The Legend of Zelda: Breath of the Wild, Nintendo's astonishing Switch launch title, was very carefully designed.
Breath of the Wild is one of the best reviewed games ever made. It's a stunning, wonderful game, totally deserving of all the acclaim (you can find our own review here). Eight months after release, we're still looking back and finding new things.
At CEDEC, the Computer Entertainment Developers Conference in Japan, attendees were able to learn more about the design principles underpinning the game. Everything released (such as this article) was in Japanese, but Capcom production manager Matt Walker has taken it upon himself to translate some of the information out there and present it in a series of tweets.
Got around to reading some of the BotW CEDEC articles. Interesting fact -
— Matt Walker (@gypsyOtoko) October 3, 2017
The full thread is worth a look - Walker's game producer brain translates the information very eloquently - but here are the highlights:
- Management tools are integrated into the game. Tasks were literally set up on signs around the game world, so other developers could access and read them. This allowed developers to bounce ideas off of each other.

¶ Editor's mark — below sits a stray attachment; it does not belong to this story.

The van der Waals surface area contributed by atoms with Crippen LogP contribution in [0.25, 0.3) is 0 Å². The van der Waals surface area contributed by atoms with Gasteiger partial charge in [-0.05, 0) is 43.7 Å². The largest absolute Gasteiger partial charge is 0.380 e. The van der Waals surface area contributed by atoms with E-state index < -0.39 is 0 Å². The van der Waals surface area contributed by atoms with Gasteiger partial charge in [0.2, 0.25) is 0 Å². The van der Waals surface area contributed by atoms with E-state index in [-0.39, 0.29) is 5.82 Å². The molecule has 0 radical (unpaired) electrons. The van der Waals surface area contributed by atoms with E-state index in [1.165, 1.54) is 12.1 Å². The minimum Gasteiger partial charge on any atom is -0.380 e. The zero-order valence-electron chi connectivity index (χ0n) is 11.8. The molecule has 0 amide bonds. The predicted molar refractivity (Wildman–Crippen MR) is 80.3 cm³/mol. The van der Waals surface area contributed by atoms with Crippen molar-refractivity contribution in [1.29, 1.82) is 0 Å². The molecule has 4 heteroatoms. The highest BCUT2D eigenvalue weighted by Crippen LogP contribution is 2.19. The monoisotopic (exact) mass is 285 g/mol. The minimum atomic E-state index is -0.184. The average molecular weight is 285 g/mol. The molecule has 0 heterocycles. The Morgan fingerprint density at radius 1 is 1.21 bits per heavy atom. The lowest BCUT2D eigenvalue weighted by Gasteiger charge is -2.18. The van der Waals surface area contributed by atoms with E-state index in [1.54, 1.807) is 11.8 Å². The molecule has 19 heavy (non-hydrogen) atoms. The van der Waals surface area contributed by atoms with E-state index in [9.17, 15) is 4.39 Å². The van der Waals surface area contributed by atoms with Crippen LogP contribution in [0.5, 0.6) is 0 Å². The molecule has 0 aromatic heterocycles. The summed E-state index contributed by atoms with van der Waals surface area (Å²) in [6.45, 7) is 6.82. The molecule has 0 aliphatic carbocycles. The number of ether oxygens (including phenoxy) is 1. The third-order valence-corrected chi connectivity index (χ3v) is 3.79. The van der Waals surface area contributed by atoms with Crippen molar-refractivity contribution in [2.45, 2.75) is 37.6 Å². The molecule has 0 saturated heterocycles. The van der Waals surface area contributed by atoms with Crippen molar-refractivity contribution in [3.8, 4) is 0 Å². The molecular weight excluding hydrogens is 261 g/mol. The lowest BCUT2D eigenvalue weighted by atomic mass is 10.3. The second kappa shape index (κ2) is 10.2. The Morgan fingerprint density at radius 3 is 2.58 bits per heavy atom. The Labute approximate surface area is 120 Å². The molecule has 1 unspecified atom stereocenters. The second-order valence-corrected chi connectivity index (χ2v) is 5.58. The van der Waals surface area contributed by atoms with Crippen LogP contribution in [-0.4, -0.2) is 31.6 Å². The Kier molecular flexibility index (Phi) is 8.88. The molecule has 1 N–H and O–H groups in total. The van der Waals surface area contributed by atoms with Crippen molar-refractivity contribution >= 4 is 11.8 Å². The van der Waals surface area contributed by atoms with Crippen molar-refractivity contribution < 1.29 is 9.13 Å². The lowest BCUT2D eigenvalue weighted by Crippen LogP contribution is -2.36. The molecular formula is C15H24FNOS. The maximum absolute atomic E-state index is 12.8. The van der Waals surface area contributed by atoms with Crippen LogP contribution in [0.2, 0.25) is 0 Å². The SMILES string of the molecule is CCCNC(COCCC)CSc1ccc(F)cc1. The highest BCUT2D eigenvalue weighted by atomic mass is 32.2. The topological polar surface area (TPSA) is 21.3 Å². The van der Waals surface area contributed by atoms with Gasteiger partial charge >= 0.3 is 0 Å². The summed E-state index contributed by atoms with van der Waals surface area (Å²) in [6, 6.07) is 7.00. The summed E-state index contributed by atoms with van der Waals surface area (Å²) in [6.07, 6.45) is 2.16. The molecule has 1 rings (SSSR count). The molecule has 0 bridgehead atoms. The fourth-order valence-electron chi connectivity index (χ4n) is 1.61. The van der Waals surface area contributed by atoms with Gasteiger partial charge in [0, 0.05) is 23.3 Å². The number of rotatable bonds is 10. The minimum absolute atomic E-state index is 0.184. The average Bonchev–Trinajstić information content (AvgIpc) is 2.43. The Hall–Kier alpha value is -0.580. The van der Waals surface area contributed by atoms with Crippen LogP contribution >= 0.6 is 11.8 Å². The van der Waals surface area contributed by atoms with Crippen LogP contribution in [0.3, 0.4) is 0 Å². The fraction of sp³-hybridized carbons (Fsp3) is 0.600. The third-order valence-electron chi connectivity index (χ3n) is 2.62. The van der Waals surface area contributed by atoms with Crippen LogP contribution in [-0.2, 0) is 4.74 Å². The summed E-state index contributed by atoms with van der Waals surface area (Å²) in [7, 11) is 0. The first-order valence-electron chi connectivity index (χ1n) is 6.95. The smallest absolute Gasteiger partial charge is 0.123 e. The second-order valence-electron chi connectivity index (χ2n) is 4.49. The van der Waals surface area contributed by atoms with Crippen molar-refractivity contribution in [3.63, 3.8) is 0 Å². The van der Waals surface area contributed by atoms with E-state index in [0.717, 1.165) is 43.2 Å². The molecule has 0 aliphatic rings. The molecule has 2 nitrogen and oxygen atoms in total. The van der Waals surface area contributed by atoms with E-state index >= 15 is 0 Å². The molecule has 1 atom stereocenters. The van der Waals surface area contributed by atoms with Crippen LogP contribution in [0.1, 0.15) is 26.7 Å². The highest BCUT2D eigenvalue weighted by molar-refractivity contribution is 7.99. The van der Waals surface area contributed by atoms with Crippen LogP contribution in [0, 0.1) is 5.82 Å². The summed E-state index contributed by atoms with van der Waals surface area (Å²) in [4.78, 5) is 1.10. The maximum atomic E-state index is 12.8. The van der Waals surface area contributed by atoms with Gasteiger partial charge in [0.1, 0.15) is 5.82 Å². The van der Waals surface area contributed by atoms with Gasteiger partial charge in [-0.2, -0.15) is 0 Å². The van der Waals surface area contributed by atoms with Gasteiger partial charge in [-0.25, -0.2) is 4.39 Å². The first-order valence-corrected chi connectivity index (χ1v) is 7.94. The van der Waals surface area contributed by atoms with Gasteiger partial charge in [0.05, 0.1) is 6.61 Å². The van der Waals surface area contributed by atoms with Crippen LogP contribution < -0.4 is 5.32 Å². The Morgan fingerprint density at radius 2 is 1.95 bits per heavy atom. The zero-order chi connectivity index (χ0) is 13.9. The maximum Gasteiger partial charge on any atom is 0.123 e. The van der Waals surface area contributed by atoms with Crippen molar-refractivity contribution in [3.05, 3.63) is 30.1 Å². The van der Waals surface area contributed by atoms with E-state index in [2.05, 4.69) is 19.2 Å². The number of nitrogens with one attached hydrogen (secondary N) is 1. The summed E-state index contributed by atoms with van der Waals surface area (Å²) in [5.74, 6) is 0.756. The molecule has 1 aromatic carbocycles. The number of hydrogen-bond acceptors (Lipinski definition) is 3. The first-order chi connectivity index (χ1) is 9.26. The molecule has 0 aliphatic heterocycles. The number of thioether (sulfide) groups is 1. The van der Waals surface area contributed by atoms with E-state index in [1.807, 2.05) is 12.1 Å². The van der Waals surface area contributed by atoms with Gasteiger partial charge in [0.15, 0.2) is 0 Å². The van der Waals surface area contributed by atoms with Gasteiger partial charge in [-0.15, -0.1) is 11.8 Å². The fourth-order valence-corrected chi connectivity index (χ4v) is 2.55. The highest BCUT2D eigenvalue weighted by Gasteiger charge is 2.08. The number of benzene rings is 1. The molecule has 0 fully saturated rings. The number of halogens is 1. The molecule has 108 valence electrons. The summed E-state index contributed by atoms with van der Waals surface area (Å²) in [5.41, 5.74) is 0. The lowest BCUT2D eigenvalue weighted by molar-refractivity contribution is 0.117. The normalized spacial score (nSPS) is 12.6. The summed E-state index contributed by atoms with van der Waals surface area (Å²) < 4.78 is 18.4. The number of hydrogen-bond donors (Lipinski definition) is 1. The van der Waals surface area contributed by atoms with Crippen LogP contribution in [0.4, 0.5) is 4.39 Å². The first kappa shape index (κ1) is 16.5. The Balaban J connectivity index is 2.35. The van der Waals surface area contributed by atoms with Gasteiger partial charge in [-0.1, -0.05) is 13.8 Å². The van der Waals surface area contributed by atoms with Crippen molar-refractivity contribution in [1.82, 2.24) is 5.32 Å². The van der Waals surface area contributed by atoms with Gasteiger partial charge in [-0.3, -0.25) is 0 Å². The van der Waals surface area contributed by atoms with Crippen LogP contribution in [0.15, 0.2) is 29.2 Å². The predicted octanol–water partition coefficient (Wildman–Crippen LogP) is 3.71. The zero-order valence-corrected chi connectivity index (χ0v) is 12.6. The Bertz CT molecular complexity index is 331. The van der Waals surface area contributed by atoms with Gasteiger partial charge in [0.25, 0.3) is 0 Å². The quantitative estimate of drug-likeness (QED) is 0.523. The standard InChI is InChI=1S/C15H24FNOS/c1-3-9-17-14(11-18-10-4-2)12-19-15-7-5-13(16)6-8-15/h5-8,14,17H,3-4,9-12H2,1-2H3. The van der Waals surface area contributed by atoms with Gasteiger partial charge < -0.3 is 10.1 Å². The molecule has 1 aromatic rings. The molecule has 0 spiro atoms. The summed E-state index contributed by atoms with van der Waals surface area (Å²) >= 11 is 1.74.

- They observed the 'triangle rule' - environments must be designed so the player has the choice of going over or around obstacles, and triangles can be used to obscure details to surprise players. There are variations on triangle designs scattered throughout the world to pull interest, which usually host korok seeds. Rectangles are also an important part of the world design, and are used to obscure things.
- Bugs were proactively fixed during development, rather than leaving debugging until the end.
- There's a concept of 'gravity' employed in a way that intends to sidetrack the player somewhat by presenting visually interesting sights strategically. In-game structures are ranked by 'visibility'.
It's a wonderful thread on what makes the game so compelling.
The Legend of Zelda: Breath of the Wild is available on Switch and Wii U.